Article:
By Jemima Mehigan, Second Year, Film and Television
The series finale of Hannibal is approaching its fifth anniversary this summer. After Netflix picked up all three binge worthy seasons of the beautiful/horrible show, is a season 4 announcement on the cards?
Hannibal had an early death after its abrupt cancellation in 2017 and only thirty-nine episodes of the show. The show was cancelled following low ratings and piracy, with TVLine explaining: ‘NBC’s decision to pass on a Season 4 hardly comes as a surprise, given Hannibal’s eroding ratings. The June 11 episode notched a series-low 1.7 million viewers and a 0.5 in the demo.’
After Netflix added the arthouse serial killer drama, the fandom (the self-anointed ‘Fannibals’) was left brooding. Making sure the show's murder was not in vain, they organised an internet regime of constant watching via the streaming service, trending on Twitter under #AllHannibalAllTheTime and #SaveHannibalS4. This worked, and Hannibal gained a fresh set of victims ripe for the taking as a kind of better-late-than-never, ‘sleeper’ series.
Bryan Fuller, the infamous series’ creator, adapted Thomas Harris’s novel, Red Dragon. The atmospheric cult duology is best known for The Silence of the Lambs: most notably the five-time Academy Award winning adaptation which focused on Hannibal Lecter’s (Anthony Hopkins) later life as an incarcerated cannibalistic serial killer. Clarice Starling (Jodie Foster), a trainee FBI Agent develops an irresistible yet twisted cat and mouse relationship with Lecter in pursuit of apprehending the insane serial killer nicknamed “Buffalo Bill”.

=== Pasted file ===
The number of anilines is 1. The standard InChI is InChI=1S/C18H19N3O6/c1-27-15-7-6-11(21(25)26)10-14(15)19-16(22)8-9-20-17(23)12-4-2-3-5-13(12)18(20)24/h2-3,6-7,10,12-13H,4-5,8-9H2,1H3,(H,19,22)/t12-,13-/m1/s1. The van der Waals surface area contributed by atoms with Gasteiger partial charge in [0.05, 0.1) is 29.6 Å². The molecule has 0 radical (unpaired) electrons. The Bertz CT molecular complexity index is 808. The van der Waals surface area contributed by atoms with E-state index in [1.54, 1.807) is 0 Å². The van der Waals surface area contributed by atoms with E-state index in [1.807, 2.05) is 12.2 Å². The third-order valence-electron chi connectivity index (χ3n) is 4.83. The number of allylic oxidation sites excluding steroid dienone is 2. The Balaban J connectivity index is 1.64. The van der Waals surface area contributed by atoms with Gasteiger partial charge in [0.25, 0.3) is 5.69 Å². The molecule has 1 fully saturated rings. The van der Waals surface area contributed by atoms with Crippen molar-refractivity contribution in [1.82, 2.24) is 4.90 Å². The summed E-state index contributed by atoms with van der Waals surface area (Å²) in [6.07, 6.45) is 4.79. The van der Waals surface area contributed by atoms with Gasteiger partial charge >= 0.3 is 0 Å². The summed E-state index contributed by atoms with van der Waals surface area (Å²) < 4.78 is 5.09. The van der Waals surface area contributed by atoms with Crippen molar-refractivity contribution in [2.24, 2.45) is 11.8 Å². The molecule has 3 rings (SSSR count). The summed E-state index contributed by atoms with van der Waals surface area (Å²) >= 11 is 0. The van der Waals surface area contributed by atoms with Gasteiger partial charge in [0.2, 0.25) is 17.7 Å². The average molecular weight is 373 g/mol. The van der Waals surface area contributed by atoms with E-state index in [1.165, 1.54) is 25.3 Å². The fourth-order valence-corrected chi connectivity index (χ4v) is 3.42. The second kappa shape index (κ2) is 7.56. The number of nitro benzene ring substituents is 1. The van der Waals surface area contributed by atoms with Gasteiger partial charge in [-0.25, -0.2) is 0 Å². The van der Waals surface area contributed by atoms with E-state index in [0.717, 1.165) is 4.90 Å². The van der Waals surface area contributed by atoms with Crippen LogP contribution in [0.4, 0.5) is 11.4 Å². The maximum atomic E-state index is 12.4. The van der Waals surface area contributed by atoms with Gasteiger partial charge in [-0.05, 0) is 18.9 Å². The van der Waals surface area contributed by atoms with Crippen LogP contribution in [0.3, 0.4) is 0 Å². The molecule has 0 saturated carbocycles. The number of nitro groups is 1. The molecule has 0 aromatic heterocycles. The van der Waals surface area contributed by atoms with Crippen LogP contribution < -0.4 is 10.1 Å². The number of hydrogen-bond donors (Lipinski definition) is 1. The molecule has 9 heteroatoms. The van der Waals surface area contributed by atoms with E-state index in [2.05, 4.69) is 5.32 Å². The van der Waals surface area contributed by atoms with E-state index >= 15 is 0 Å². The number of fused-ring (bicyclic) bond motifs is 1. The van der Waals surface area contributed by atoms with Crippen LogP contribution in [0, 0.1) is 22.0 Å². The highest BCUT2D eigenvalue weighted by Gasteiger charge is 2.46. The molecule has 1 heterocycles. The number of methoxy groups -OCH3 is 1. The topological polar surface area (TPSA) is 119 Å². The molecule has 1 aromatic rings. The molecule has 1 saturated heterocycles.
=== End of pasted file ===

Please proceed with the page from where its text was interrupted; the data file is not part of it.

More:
At this point you might ask: what about Red Dragon? Red Dragon, and therefore Hannibal, is based on Lecter’s (Mads Mikkelsen) earlier life as a brilliant psychologist working with the FBI along with his co-worker Will Graham (Hugh Dancy), a gifted criminal profiler and serial killer hunter. During the duration of the show we see disturbing events unfold between Lecter and Graham, a relationship which Vulture summarises as ‘macabre, brooding, and deeply sensual… it brings death close to sex, and pleasure close to suffering.’
Lecter finds pleasure in keeping Graham on a string: the psychological torment Will is subjected to has an unusual subtext of eroticism. That’s why the cancellation of the show hit viewers so hard - Fuller had set up the fourth season perfectly with the season three finale being as close to a moment of intimacy as ever before, yet we now stand on this permanent cliff-hanger of what could have been.
Bryan Fuller confirmed fan theories of their homosexual relationship in in an interview with Vulture after the cancellation, saying “the two taking down the Red Dragon [serial killer] together is like sex.” The interview also addressed the elephant in the room: the cancellation. When they asked Fuller whether he had planned Hannibal from start to finish, he said “the extent of their relationship the first two seasons has been verging on blue balls in terms of the expressions of intimacy, and yet without any sort of real confirmation — spoken or otherwise — of the pure truth behind the relationship, which is a love relationship. We needed [their dynamics] to give us a big, powerful season ender, but also if we were to do a fourth season, allows us to say, and this is how they survived or didn’t survive, and here’s the continuation of our story. So, it was always intended to be a cliff-hanger that propelled us into a new direction for the following season, and because of the cancellation, it has a great sense of finality for obvious reasons.”